by: Kerri Salls
These ten commandments of human relations aren’t original to me, and I don’t know the source. At the same time, they don’t go out of style or out of date if you are in business. Everyone in your business must imbue their efforts with these commandments. They are required in every type of relationship be it marketing or selling to clients, providing customer support before or after the sale, working with and negotiating with vendors or your support team and of course internal to your organization.
These skills are not the sole domain of your designated human resource professional. In fact they should be part of your company’s Hedgehog Concept (ref: From Good to Great by Jim Collins, http://ift.tt/1gSFegr
As the leader of your team, go through these commandments and consider how well you and everyone on your team abides by them. Encouraging their use just might smooth some ruffled feathers or diffuse a tense situation.
1. SPEAK TO PEOPLE
There is nothing like a cheerful word of greeting. To really connect, look them in the eye as you speak.
2. SMILE AT PEOPLE
It takes 72 muscles to frown, only 14 to smile. They can hear the difference in your voice – even over the phone.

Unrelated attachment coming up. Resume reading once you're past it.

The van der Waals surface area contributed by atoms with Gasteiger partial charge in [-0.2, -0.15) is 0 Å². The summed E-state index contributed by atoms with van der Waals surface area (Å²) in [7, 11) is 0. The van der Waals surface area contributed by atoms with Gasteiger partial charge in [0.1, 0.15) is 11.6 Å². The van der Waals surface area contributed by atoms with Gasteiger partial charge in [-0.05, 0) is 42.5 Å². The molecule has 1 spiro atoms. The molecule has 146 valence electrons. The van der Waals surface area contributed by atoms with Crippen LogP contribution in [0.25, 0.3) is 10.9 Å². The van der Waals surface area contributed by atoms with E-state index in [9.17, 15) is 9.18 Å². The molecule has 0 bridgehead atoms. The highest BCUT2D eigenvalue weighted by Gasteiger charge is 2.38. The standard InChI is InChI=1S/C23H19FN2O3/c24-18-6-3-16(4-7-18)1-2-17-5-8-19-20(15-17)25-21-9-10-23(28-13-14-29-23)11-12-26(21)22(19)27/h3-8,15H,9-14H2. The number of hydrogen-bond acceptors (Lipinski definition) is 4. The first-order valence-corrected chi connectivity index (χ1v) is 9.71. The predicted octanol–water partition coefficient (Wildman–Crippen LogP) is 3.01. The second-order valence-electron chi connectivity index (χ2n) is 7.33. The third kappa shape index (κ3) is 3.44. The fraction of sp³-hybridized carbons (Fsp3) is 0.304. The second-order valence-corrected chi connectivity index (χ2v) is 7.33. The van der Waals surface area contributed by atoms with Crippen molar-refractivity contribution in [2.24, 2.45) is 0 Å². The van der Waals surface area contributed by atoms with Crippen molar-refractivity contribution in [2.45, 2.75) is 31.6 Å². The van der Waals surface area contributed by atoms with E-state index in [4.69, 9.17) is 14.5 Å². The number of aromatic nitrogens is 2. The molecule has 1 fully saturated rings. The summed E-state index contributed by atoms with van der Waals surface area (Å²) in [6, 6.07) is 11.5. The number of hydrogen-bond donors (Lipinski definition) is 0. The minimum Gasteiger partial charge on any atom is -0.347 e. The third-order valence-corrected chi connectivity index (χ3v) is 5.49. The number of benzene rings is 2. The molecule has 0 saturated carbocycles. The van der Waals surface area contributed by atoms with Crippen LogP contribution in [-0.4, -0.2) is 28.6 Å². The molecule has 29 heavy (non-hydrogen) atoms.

3. CALL PEOPLE BY NAME
The sweetest music to anyone’s ear is the sound of his/her own name. Be sure you say it correctly. Say it often.
4. BE FRIENDLY AND HELPFUL
To have friends and build relationships, be a friend first.
5. BE CORDIAL
Sincerely speak and act as if everything you do is a genuine pleasure.
6. BE GENUINELY INTERESTED IN PEOPLE
You can like almost everybody if you try. They don’t care how much you know until they know how much you care. Be sure they know how much you care.
7. BE GENEROUS WITH PRAISE
Praise publicly, correct privately. Everyone wins this way.
8. BE CONSIDERATE
of the feelings of others. There are usually three sides to a controversy: yours, the other person’s, and the right side. Keep ego and emotions in check.
9. BE ALERT
to give excellent service. What counts most is what we do for others not ourselves.
10. HAVE A GOOD SENSE OF HUMOR
Don’t take yourself too seriously. When you add lots of patience, and humility, you will have a recipe for enduring success.
Do you think these are soft skills you can brush aside as non-critical? Think again. In this Conceptual Age, a deeper understanding of the subtleties of human interactions becomes not only important but imperative. In fact, at the Stanford Business School, students are flocking to one of the newer courses called “Interpersonal Dynamics”. Be sure everyone on your team masters the basics.